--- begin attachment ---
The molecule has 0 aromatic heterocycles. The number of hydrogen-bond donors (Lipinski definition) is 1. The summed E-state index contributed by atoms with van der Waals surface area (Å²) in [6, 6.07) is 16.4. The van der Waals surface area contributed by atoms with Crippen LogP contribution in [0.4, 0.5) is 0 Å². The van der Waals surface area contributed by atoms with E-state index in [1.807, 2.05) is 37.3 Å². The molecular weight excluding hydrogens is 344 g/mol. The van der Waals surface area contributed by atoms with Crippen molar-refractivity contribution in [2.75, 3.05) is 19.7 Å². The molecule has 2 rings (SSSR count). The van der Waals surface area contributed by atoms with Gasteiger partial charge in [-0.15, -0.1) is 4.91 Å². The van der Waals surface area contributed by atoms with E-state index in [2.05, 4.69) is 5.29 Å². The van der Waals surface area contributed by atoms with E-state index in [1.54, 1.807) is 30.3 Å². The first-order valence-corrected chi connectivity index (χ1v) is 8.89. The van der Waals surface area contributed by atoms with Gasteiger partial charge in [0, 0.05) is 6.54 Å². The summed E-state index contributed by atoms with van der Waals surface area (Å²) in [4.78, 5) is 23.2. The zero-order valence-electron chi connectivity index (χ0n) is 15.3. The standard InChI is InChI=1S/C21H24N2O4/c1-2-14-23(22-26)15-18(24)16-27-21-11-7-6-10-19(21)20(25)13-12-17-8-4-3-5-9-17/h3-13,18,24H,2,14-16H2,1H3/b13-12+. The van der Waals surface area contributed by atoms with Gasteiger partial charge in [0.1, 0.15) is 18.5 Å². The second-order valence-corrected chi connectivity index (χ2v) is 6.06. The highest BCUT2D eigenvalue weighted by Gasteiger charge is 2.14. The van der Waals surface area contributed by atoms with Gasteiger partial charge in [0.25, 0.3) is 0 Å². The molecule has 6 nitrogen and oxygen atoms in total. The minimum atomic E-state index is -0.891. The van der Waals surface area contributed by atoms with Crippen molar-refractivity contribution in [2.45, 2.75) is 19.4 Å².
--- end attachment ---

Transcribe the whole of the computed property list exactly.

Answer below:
The molecule has 0 aromatic heterocycles. The number of hydrogen-bond donors (Lipinski definition) is 1. The summed E-state index contributed by atoms with van der Waals surface area (Å²) in [6, 6.07) is 16.4. The van der Waals surface area contributed by atoms with Crippen LogP contribution in [0.4, 0.5) is 0 Å². The van der Waals surface area contributed by atoms with E-state index in [1.807, 2.05) is 37.3 Å². The molecular weight excluding hydrogens is 344 g/mol. The van der Waals surface area contributed by atoms with Crippen molar-refractivity contribution in [2.75, 3.05) is 19.7 Å². The molecule has 2 rings (SSSR count). The van der Waals surface area contributed by atoms with Gasteiger partial charge in [-0.15, -0.1) is 4.91 Å². The van der Waals surface area contributed by atoms with E-state index in [2.05, 4.69) is 5.29 Å². The van der Waals surface area contributed by atoms with E-state index in [1.54, 1.807) is 30.3 Å². The first-order valence-corrected chi connectivity index (χ1v) is 8.89. The van der Waals surface area contributed by atoms with Gasteiger partial charge in [0, 0.05) is 6.54 Å². The summed E-state index contributed by atoms with van der Waals surface area (Å²) in [4.78, 5) is 23.2. The zero-order valence-electron chi connectivity index (χ0n) is 15.3. The standard InChI is InChI=1S/C21H24N2O4/c1-2-14-23(22-26)15-18(24)16-27-21-11-7-6-10-19(21)20(25)13-12-17-8-4-3-5-9-17/h3-13,18,24H,2,14-16H2,1H3/b13-12+. The van der Waals surface area contributed by atoms with Gasteiger partial charge in [0.1, 0.15) is 18.5 Å². The second-order valence-corrected chi connectivity index (χ2v) is 6.06. The highest BCUT2D eigenvalue weighted by Gasteiger charge is 2.14. The van der Waals surface area contributed by atoms with Gasteiger partial charge in [0.25, 0.3) is 0 Å². The molecule has 6 nitrogen and oxygen atoms in total. The minimum atomic E-state index is -0.891. The van der Waals surface area contributed by atoms with Crippen molar-refractivity contribution in [2.45, 2.75) is 19.4 Å².